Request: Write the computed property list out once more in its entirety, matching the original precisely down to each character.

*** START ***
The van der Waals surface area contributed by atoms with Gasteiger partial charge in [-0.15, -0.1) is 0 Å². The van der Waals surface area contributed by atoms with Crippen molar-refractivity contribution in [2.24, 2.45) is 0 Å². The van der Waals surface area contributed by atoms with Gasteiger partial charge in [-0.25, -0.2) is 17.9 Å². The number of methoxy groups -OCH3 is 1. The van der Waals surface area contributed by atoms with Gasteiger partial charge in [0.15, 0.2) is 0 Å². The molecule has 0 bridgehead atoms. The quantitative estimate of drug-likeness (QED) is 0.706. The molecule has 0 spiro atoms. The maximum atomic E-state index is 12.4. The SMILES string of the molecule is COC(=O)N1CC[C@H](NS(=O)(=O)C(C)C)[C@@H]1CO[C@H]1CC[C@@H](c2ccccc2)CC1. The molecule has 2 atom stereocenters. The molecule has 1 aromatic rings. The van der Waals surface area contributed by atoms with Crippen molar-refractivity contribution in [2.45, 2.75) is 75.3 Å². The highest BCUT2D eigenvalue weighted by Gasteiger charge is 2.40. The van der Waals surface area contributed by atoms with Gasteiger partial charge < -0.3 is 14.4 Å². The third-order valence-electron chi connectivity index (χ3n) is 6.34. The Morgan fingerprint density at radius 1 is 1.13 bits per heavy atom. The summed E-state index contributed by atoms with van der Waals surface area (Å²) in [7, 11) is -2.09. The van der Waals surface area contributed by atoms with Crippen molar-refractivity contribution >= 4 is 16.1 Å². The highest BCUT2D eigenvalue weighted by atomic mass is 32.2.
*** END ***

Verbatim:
The van der Waals surface area contributed by atoms with Gasteiger partial charge in [-0.15, -0.1) is 0 Å². The van der Waals surface area contributed by atoms with Crippen molar-refractivity contribution in [2.24, 2.45) is 0 Å². The van der Waals surface area contributed by atoms with Gasteiger partial charge in [-0.25, -0.2) is 17.9 Å². The number of methoxy groups -OCH3 is 1. The van der Waals surface area contributed by atoms with Gasteiger partial charge in [0.15, 0.2) is 0 Å². The molecule has 0 bridgehead atoms. The quantitative estimate of drug-likeness (QED) is 0.706. The molecule has 0 spiro atoms. The maximum atomic E-state index is 12.4. The SMILES string of the molecule is COC(=O)N1CC[C@H](NS(=O)(=O)C(C)C)[C@@H]1CO[C@H]1CC[C@@H](c2ccccc2)CC1. The molecule has 2 atom stereocenters. The molecule has 1 aromatic rings. The van der Waals surface area contributed by atoms with Crippen molar-refractivity contribution in [2.45, 2.75) is 75.3 Å². The highest BCUT2D eigenvalue weighted by Gasteiger charge is 2.40. The van der Waals surface area contributed by atoms with Gasteiger partial charge < -0.3 is 14.4 Å². The third-order valence-electron chi connectivity index (χ3n) is 6.34. The Morgan fingerprint density at radius 1 is 1.13 bits per heavy atom. The summed E-state index contributed by atoms with van der Waals surface area (Å²) in [7, 11) is -2.09. The van der Waals surface area contributed by atoms with Crippen molar-refractivity contribution >= 4 is 16.1 Å². The highest BCUT2D eigenvalue weighted by atomic mass is 32.2.